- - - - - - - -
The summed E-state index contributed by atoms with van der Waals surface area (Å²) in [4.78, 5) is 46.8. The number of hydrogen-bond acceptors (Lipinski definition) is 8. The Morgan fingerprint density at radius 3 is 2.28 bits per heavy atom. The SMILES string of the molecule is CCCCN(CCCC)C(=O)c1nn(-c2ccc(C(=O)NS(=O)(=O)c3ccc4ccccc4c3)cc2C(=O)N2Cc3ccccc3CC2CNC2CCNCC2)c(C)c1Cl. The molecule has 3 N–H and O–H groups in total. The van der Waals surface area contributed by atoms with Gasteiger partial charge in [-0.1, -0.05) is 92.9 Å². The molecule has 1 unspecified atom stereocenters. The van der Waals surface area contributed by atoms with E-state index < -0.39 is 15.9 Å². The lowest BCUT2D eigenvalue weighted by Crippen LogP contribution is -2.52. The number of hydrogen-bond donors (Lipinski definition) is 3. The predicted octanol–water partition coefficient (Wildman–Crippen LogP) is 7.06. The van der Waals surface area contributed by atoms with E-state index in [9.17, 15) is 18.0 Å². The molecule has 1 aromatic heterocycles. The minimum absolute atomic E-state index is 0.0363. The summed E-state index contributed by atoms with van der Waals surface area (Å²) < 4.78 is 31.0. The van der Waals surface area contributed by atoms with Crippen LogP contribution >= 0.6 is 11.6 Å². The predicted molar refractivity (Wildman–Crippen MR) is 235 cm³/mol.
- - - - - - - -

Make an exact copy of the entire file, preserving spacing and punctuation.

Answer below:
The summed E-state index contributed by atoms with van der Waals surface area (Å²) in [4.78, 5) is 46.8. The number of hydrogen-bond acceptors (Lipinski definition) is 8. The Morgan fingerprint density at radius 3 is 2.28 bits per heavy atom. The SMILES string of the molecule is CCCCN(CCCC)C(=O)c1nn(-c2ccc(C(=O)NS(=O)(=O)c3ccc4ccccc4c3)cc2C(=O)N2Cc3ccccc3CC2CNC2CCNCC2)c(C)c1Cl. The molecule has 3 N–H and O–H groups in total. The van der Waals surface area contributed by atoms with Gasteiger partial charge in [-0.1, -0.05) is 92.9 Å². The molecule has 1 unspecified atom stereocenters. The van der Waals surface area contributed by atoms with E-state index < -0.39 is 15.9 Å². The lowest BCUT2D eigenvalue weighted by Crippen LogP contribution is -2.52. The number of hydrogen-bond donors (Lipinski definition) is 3. The predicted octanol–water partition coefficient (Wildman–Crippen LogP) is 7.06. The van der Waals surface area contributed by atoms with E-state index in [9.17, 15) is 18.0 Å². The molecule has 1 aromatic heterocycles. The minimum absolute atomic E-state index is 0.0363. The summed E-state index contributed by atoms with van der Waals surface area (Å²) < 4.78 is 31.0. The van der Waals surface area contributed by atoms with Crippen LogP contribution >= 0.6 is 11.6 Å². The predicted molar refractivity (Wildman–Crippen MR) is 235 cm³/mol.